WOODS: Just using dog food. Cheap dog food. Actually, the cheaper dog food tends to smell a little more and we want smell. And we always lay a little Hanzel and Gretel trail out there, just, you know, if they’re anywhere in the neighborhood, they’re gonna find that little trail and then they’re gonna trail it into the bulk of the food, which is on the trigger of the trap. And then we set that, you want the trap very sturdy so it won’t be wobbling. When the coon steps in there, that would feel very unreal, if it was real wobbly. They like it real solid. And then Bill’s gonna reset that trigger so it’s a little bit more of a hair trigger. You don’t want it too hairy because sometimes, coons will step right on the top of your trap and set it off. So we set it where it’s, I guess about a medium trigger. You can see all that bait there on the, on the pan or the trigger on the back and set the latch where if he’s nuzzling around back there to go off, but if he’s just bumping it on the side or deer’s bumping on the side, it won’t go off, so. All right. Off to the next trap set.
WOODS: The end result of trapping, of course, is not just removing predators, but you get these great furs. And this is an opossum fur. Now, everyone makes fun of opossums. They think they’re, you know, they’re dumb and they’re lazy. But I gotta tell ya, this fur is so soft and so pliable and my kids love them. My kids, of course, this is called case skinning where you just skin it like a, like a sausage wrapper, actually. But, my kids do the puppet deal with them, but, you laugh at that, but they take these to school. And my kids happen to be fairly popular in school, you know, they’re swimmers and they’re physically fit and they hunt and we have everything at our house that makes kids want to come over here. The basketball goal and games and snacks and all that stuff. And there’s a reason for that. Because we want to keep our kids safe. We want to know who they’re messing around with. We want our house to be the central place for children. And we want to teach our kids about the outdoors. And if you’ve got some hides hanging around where they can touch and feel and ask questions, all of a sudden, hunters aren’t bad guys. Hunters are people that play basketball and take kids to swimming and have snacks in their house. What a tremendous way to introduce people that hunting is part of society. That’s it’s not a negative. Non-offset group. So there’s a real advantage to trapping and just having the hides skinned out. If you don’t have time, take them to a local taxidermist. That’s what I do. They’ll flesh them out. The leather is unbelievable. And then you can preserve the hides. Have a tan, a tannery preserve them. Look how thick the fur is on this raccoon hide. You know, and fur prices are horrible. No one’s trapping anymore because there’s no market for furs. But as decorative items, they’re wonderful. So, trap for multiple reasons. It’s a great way to get your kids and neighboring kids involved in the outdoors.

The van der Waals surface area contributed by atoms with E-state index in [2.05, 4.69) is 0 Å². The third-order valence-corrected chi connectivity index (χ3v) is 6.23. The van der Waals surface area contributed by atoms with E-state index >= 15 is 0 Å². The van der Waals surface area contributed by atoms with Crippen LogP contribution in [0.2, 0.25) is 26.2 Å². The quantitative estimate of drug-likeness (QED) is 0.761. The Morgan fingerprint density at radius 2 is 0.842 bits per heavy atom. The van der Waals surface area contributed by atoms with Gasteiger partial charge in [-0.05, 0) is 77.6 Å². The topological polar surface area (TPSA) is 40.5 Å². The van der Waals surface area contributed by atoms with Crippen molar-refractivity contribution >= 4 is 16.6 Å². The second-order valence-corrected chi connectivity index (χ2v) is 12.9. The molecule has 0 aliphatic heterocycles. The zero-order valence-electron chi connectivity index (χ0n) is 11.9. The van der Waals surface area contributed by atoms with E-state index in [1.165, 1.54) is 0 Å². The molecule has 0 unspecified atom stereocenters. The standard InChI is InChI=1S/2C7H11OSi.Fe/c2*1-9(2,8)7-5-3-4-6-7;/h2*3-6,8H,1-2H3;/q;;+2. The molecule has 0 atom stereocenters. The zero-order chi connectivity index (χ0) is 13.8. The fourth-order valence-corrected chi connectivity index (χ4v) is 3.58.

WOODS: Thanks for watching GrowingDeer.tv.